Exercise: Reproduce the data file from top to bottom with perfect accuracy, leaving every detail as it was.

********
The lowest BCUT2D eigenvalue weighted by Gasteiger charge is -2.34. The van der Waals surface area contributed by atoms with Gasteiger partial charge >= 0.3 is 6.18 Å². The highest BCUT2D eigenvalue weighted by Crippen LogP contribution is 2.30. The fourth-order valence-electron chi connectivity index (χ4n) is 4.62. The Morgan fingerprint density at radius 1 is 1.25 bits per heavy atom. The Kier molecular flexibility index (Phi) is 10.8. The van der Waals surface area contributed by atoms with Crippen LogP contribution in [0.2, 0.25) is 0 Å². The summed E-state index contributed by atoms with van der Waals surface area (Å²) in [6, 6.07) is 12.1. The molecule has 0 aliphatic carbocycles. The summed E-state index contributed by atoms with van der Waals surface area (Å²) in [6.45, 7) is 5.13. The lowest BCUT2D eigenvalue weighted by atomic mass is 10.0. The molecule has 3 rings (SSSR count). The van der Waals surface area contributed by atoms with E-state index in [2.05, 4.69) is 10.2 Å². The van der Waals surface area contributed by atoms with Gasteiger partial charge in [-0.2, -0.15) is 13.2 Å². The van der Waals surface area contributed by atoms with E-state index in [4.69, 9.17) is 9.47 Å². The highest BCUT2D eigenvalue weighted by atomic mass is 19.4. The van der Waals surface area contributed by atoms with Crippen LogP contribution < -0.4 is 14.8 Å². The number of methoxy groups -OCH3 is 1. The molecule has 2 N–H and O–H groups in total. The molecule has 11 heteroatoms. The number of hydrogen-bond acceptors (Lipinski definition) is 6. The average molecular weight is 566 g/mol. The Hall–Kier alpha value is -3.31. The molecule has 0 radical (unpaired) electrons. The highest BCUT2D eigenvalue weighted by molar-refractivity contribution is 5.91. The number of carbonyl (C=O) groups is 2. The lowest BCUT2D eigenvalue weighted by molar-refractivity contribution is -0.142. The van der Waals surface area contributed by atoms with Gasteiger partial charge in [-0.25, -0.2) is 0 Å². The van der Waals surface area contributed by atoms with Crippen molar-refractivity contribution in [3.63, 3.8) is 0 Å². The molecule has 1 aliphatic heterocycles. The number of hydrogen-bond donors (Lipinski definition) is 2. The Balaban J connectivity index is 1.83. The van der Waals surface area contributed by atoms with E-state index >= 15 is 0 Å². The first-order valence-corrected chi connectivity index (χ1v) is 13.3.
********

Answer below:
The lowest BCUT2D eigenvalue weighted by Gasteiger charge is -2.34. The van der Waals surface area contributed by atoms with Gasteiger partial charge >= 0.3 is 6.18 Å². The highest BCUT2D eigenvalue weighted by Crippen LogP contribution is 2.30. The fourth-order valence-electron chi connectivity index (χ4n) is 4.62. The Morgan fingerprint density at radius 1 is 1.25 bits per heavy atom. The Kier molecular flexibility index (Phi) is 10.8. The van der Waals surface area contributed by atoms with Crippen LogP contribution in [0.2, 0.25) is 0 Å². The summed E-state index contributed by atoms with van der Waals surface area (Å²) in [6, 6.07) is 12.1. The molecule has 0 aliphatic carbocycles. The summed E-state index contributed by atoms with van der Waals surface area (Å²) in [6.45, 7) is 5.13. The lowest BCUT2D eigenvalue weighted by atomic mass is 10.0. The molecule has 3 rings (SSSR count). The van der Waals surface area contributed by atoms with E-state index in [2.05, 4.69) is 10.2 Å². The van der Waals surface area contributed by atoms with Gasteiger partial charge in [-0.2, -0.15) is 13.2 Å². The van der Waals surface area contributed by atoms with E-state index in [4.69, 9.17) is 9.47 Å². The highest BCUT2D eigenvalue weighted by atomic mass is 19.4. The van der Waals surface area contributed by atoms with Crippen LogP contribution < -0.4 is 14.8 Å². The number of methoxy groups -OCH3 is 1. The molecule has 2 N–H and O–H groups in total. The molecule has 11 heteroatoms. The number of hydrogen-bond acceptors (Lipinski definition) is 6. The average molecular weight is 566 g/mol. The Hall–Kier alpha value is -3.31. The molecule has 0 radical (unpaired) electrons. The highest BCUT2D eigenvalue weighted by molar-refractivity contribution is 5.91. The number of carbonyl (C=O) groups is 2. The lowest BCUT2D eigenvalue weighted by molar-refractivity contribution is -0.142. The van der Waals surface area contributed by atoms with Gasteiger partial charge in [-0.25, -0.2) is 0 Å². The van der Waals surface area contributed by atoms with Crippen molar-refractivity contribution in [3.63, 3.8) is 0 Å². The molecule has 1 aliphatic heterocycles. The number of hydrogen-bond donors (Lipinski definition) is 2. The Balaban J connectivity index is 1.83. The van der Waals surface area contributed by atoms with E-state index >= 15 is 0 Å². The first-order valence-corrected chi connectivity index (χ1v) is 13.3.